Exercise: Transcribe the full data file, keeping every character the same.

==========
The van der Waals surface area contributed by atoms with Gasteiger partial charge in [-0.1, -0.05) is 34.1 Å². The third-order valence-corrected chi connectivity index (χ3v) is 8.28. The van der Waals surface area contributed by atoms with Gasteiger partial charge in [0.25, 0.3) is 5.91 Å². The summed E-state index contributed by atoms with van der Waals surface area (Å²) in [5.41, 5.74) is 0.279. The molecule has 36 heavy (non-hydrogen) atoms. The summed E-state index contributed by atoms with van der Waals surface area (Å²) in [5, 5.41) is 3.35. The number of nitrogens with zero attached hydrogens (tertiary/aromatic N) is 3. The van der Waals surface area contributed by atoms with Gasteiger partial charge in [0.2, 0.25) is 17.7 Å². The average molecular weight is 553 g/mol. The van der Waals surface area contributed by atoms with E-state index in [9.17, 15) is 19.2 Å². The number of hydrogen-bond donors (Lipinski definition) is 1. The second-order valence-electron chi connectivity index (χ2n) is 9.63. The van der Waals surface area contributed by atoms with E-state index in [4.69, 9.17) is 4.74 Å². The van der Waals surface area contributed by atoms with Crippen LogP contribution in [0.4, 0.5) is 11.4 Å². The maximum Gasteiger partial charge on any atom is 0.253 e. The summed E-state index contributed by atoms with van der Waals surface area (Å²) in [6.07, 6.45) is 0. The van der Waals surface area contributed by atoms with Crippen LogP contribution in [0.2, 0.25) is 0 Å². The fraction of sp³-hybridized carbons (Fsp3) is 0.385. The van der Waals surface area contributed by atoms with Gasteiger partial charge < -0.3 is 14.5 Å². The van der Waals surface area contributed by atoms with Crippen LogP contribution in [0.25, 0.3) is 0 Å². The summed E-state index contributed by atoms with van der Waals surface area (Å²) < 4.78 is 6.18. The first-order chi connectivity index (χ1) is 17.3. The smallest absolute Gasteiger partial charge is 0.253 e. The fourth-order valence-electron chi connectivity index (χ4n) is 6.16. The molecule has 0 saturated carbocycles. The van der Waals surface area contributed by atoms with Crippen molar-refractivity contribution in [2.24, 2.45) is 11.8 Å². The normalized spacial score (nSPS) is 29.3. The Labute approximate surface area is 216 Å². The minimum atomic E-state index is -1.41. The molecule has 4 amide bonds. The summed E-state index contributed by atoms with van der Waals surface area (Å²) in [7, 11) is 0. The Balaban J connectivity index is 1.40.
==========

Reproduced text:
The van der Waals surface area contributed by atoms with Gasteiger partial charge in [-0.1, -0.05) is 34.1 Å². The third-order valence-corrected chi connectivity index (χ3v) is 8.28. The van der Waals surface area contributed by atoms with Gasteiger partial charge in [0.25, 0.3) is 5.91 Å². The summed E-state index contributed by atoms with van der Waals surface area (Å²) in [5.41, 5.74) is 0.279. The molecule has 36 heavy (non-hydrogen) atoms. The summed E-state index contributed by atoms with van der Waals surface area (Å²) in [5, 5.41) is 3.35. The number of nitrogens with zero attached hydrogens (tertiary/aromatic N) is 3. The van der Waals surface area contributed by atoms with Gasteiger partial charge in [0.2, 0.25) is 17.7 Å². The average molecular weight is 553 g/mol. The van der Waals surface area contributed by atoms with E-state index in [9.17, 15) is 19.2 Å². The number of hydrogen-bond donors (Lipinski definition) is 1. The second-order valence-electron chi connectivity index (χ2n) is 9.63. The van der Waals surface area contributed by atoms with E-state index in [4.69, 9.17) is 4.74 Å². The van der Waals surface area contributed by atoms with Crippen LogP contribution in [0.4, 0.5) is 11.4 Å². The maximum Gasteiger partial charge on any atom is 0.253 e. The summed E-state index contributed by atoms with van der Waals surface area (Å²) in [6.07, 6.45) is 0. The van der Waals surface area contributed by atoms with Crippen LogP contribution in [0.2, 0.25) is 0 Å². The fraction of sp³-hybridized carbons (Fsp3) is 0.385. The van der Waals surface area contributed by atoms with Gasteiger partial charge < -0.3 is 14.5 Å². The van der Waals surface area contributed by atoms with Crippen LogP contribution in [0.25, 0.3) is 0 Å². The summed E-state index contributed by atoms with van der Waals surface area (Å²) < 4.78 is 6.18. The first-order chi connectivity index (χ1) is 17.3. The smallest absolute Gasteiger partial charge is 0.253 e. The fourth-order valence-electron chi connectivity index (χ4n) is 6.16. The molecule has 0 saturated carbocycles. The van der Waals surface area contributed by atoms with Crippen molar-refractivity contribution in [2.24, 2.45) is 11.8 Å². The normalized spacial score (nSPS) is 29.3. The Labute approximate surface area is 216 Å². The minimum atomic E-state index is -1.41. The molecule has 4 amide bonds. The summed E-state index contributed by atoms with van der Waals surface area (Å²) in [7, 11) is 0. The Balaban J connectivity index is 1.40.